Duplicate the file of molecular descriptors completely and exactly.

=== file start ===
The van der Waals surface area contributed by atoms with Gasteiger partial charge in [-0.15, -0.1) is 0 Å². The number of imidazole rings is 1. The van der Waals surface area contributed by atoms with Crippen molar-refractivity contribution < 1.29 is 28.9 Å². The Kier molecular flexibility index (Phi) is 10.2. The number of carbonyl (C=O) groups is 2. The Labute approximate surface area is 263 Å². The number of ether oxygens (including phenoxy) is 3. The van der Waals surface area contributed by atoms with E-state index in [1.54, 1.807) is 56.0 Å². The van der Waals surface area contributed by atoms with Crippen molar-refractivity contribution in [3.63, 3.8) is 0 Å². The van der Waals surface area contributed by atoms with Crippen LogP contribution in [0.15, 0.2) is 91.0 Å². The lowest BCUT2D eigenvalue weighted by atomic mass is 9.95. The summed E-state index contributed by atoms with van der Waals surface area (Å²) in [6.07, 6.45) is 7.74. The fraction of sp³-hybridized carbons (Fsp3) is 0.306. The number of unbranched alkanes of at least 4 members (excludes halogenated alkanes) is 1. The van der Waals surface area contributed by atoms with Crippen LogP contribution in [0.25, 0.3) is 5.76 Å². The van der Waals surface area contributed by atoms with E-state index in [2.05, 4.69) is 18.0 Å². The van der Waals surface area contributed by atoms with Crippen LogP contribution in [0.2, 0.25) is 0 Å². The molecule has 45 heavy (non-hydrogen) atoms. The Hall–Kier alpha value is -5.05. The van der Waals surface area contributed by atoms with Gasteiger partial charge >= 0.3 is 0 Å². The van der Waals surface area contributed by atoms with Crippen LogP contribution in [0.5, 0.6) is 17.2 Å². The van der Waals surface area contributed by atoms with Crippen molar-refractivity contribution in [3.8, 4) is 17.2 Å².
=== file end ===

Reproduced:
The van der Waals surface area contributed by atoms with Gasteiger partial charge in [-0.15, -0.1) is 0 Å². The number of imidazole rings is 1. The van der Waals surface area contributed by atoms with Crippen molar-refractivity contribution < 1.29 is 28.9 Å². The Kier molecular flexibility index (Phi) is 10.2. The number of carbonyl (C=O) groups is 2. The Labute approximate surface area is 263 Å². The number of ether oxygens (including phenoxy) is 3. The van der Waals surface area contributed by atoms with E-state index in [1.54, 1.807) is 56.0 Å². The van der Waals surface area contributed by atoms with Crippen molar-refractivity contribution in [3.63, 3.8) is 0 Å². The van der Waals surface area contributed by atoms with Crippen LogP contribution in [0.15, 0.2) is 91.0 Å². The lowest BCUT2D eigenvalue weighted by atomic mass is 9.95. The summed E-state index contributed by atoms with van der Waals surface area (Å²) in [6.07, 6.45) is 7.74. The fraction of sp³-hybridized carbons (Fsp3) is 0.306. The number of unbranched alkanes of at least 4 members (excludes halogenated alkanes) is 1. The van der Waals surface area contributed by atoms with Crippen LogP contribution in [0.25, 0.3) is 5.76 Å². The van der Waals surface area contributed by atoms with E-state index in [2.05, 4.69) is 18.0 Å². The van der Waals surface area contributed by atoms with Crippen LogP contribution in [0.2, 0.25) is 0 Å². The molecule has 45 heavy (non-hydrogen) atoms. The Hall–Kier alpha value is -5.05. The van der Waals surface area contributed by atoms with Gasteiger partial charge >= 0.3 is 0 Å². The van der Waals surface area contributed by atoms with Crippen LogP contribution in [0.5, 0.6) is 17.2 Å². The van der Waals surface area contributed by atoms with Crippen molar-refractivity contribution in [3.8, 4) is 17.2 Å².